Swedish retailer H&M recently announced its plans to introduce a saree collection in collaboration with designer Sabyasachi Mukherjee in April. Japanese brand Uniqlo, meanwhile, introduced a special kurta collection, when it launched its first store in India last September. These are just some of the examples of international fashion retailers showing interest in the ethnic wear market in India.
Besides these, some established Indian retailers who primarily deal in western clothing, too, have shown interest in ethnic product lines. Aditya Birla Fashion and Retail Ltd (ABFRL), which manages brands such as Van Heusen and Peter England, plans to soon introduce a mass-market fashion brand in the country, while Raymond launched its Ethnix range last year.
Experts cite a high growth rate seen in the ethnic apparel segment as a reason for this newfound interest in the category. According to Technopak, the total Indian ethnic wear market is valued at Rs 70,000 crore; women’s ethnic wear has an 85% (Rs 59,500 crore) share in the market and is expected to grow at a CAGR of 10% till 2022. While a large share of this market remains unorganised, existing organised players such as FabIndia and Manyavar have tasted success.
Traditional is ‘in’
Raymond has been opening exclusive brand outlets and tapping its extensive distribution network to grab a share of this market. “Raymond has a massive distributional spread and it has a very high recall when it comes to occasion-based selling. Therefore, we see that it is a fitting opportunity for us to pursue,” says Gaurav Mahajan, president, group apparel, Raymond. The company has opened 40 stores so far for Ethnix and plans to add 10 more by the end of this year. Raymond, besides occasion-based or ceremonial wear, is offering casual Indian wear under Ethnix, too. The brand, according to Mahajan, is positioned in the premium category.
Uniqlo’s kurta collection, too, commands a price premium; its products, which include kurta dresses, tunics, stoles, etc, range from Rs 1,290-3,990. The company has tied up with Delhi-based designer Rina Singh for this collection and made it available in its stores across Japan, Singapore, Malaysia, Thailand, Indonesia and Philippines, besides India.
“We are committed to providing customers in India with apparel that comes from our Japanese value of simplicity, quality, and longevity, and made to be affordable and accessible to all. The team was inspired to create a new version of the kurta, made for a progressive woman. Given its versatility, kurta is a democratic shape that could be offered to women across the world,” says a Uniqlo India spokesperson.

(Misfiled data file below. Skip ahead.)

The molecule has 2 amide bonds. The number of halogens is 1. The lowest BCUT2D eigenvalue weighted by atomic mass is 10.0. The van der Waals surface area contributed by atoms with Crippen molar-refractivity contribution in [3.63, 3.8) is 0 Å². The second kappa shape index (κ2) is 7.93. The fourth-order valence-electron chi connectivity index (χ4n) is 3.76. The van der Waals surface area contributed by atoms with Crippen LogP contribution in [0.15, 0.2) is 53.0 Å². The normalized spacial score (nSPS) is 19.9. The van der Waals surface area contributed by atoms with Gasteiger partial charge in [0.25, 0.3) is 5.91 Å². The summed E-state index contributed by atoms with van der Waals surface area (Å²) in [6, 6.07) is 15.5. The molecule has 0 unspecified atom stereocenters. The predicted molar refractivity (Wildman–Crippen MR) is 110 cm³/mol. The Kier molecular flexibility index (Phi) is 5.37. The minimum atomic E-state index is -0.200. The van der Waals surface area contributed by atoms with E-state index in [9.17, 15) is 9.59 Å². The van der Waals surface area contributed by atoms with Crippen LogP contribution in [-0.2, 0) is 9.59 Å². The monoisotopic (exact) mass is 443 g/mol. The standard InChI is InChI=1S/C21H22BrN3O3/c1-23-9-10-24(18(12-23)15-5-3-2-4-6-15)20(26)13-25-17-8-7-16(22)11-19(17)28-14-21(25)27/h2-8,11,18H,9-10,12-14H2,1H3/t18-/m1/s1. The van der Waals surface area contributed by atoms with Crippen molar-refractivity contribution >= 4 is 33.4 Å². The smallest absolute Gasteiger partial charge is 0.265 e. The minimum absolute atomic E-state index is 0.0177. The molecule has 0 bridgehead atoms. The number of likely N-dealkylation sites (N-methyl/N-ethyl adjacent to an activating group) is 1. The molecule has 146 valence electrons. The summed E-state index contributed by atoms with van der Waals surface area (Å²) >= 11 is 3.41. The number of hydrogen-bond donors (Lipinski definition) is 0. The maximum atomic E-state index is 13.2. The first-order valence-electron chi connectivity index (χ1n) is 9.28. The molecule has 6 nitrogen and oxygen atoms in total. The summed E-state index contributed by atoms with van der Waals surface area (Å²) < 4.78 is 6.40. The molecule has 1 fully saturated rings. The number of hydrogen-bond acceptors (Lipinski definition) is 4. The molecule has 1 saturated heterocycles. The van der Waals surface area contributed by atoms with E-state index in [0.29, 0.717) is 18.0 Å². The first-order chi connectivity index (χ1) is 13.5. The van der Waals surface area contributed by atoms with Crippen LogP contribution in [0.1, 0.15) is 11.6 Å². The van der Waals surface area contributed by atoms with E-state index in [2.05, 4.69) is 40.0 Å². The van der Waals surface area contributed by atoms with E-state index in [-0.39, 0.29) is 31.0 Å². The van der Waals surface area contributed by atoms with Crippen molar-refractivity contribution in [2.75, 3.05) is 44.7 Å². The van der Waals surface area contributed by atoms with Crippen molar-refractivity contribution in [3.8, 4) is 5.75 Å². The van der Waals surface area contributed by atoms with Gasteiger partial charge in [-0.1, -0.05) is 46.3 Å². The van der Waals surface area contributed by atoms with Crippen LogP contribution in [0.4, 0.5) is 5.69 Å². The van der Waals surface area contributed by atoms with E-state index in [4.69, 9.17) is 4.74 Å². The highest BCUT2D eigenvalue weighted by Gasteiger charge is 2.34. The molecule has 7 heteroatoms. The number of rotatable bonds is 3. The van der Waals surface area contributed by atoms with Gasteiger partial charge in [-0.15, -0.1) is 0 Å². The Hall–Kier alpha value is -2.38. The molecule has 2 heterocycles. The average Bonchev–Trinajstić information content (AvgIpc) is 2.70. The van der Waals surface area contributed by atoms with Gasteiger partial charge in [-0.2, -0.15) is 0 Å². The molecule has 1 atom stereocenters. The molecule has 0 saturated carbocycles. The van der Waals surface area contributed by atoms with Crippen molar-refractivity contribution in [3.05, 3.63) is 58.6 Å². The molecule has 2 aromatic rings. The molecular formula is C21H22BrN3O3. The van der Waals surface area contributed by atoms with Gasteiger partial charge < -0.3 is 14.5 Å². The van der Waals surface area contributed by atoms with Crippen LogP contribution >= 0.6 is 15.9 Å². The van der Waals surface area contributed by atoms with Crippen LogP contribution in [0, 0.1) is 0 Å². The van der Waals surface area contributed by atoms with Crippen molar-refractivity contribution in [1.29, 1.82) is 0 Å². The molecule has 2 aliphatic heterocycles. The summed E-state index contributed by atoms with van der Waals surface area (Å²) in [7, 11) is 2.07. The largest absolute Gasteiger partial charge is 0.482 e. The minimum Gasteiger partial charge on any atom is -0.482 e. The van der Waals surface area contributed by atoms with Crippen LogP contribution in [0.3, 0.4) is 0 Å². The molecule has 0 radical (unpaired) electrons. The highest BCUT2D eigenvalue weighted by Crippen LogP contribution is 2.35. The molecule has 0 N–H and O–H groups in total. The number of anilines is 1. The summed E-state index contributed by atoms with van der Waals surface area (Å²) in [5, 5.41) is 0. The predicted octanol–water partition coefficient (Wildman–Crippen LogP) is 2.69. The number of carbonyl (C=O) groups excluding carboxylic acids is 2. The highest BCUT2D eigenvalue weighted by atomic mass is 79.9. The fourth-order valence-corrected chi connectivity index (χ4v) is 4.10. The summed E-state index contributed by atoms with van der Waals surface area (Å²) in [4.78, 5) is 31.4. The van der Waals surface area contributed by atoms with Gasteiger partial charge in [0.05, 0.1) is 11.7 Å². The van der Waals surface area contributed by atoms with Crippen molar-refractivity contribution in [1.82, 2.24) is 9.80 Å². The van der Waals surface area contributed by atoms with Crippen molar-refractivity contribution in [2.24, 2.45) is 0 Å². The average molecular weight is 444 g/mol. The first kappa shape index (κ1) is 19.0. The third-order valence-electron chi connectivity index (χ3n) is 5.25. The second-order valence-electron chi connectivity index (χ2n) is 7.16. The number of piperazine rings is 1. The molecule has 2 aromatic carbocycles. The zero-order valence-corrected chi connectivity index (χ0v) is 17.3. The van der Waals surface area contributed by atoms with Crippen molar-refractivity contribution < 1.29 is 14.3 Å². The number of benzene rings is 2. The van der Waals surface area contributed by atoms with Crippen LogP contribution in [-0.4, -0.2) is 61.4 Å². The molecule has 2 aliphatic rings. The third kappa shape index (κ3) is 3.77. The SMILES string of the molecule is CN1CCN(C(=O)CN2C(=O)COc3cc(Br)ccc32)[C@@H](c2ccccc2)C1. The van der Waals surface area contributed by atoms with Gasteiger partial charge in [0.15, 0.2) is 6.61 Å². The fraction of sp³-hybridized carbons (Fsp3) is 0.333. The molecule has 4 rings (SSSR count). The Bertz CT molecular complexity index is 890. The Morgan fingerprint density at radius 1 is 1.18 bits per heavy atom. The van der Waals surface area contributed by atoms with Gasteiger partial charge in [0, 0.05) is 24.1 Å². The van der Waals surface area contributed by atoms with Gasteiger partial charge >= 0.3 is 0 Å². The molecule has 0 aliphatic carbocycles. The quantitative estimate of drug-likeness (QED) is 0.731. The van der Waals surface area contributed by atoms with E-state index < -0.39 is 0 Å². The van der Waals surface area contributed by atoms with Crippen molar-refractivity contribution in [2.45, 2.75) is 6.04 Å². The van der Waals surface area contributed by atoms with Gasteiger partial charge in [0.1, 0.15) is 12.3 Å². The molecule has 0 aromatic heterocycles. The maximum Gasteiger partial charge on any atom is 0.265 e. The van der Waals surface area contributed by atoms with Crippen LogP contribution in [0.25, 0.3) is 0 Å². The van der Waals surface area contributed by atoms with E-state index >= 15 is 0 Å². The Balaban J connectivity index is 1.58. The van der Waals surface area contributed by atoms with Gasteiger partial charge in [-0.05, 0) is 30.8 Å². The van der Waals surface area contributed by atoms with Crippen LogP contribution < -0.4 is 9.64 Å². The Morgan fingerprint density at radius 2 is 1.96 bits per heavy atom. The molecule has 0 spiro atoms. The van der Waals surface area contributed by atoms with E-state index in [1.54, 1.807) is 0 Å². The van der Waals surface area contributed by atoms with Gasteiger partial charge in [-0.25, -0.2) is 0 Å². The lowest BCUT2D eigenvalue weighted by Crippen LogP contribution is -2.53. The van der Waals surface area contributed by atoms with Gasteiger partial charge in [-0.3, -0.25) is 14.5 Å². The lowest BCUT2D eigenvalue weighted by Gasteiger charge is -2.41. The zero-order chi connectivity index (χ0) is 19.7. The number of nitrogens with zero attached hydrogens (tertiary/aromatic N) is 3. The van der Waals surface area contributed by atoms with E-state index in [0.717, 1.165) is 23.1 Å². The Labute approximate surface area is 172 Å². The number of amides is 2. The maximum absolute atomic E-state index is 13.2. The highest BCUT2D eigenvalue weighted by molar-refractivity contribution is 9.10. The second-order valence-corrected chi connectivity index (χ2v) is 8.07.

ABFRL, which has ethnic wear products under Pantaloons, announced a partnership with designers Shantanu & Nikhil last year and acquired a 51% stake in Finesse International Design. The company had also acquired ethnic apparel retailers Jaypore and TG Apparel in 2019 and plans to leverage these to introduce a mass-market ethnic brand soon.
Experts are of the opinion that multinational brands are not looking at a pure-play offering in this segment, but plan to leverage this category to drive their growth further into the country.
“The objective is to make the brand a bit more local. Launching ethnic ranges helps these brands drive walk-ins from those consumers who do not wear western outfits,” says Rajat Wahi, partner at Deloitte India.
However, for brands that are looking at this more seriously, there are several challenges and positioning is one of them.
“International brands have a fairly distinct positioning and attract customers because of this distinction. Why would a customer walk into an H&M store to buy Indian wear clothes?” says Devangshu Dutta, chief executive officer, Third Eyesight.
Experts say about 80-90% of the ethnic wear market in India is still unorganised, which is another hurdle.
“Selling ethnic wear requires a different set of skills than western wear. The ecosystem for suppliers and vendors is not fully developed here and companies need to work on this,” says Abheek Singhi, managing director and senior partner, BCG.
For example, he adds, many Indian apparel players have been manufacturing shirts for years for global manufacturers and know all the requirements to produce them at scale. However, ethnic wear has been made at a more local level and therefore “there is a learning curve here for these companies”, he says.
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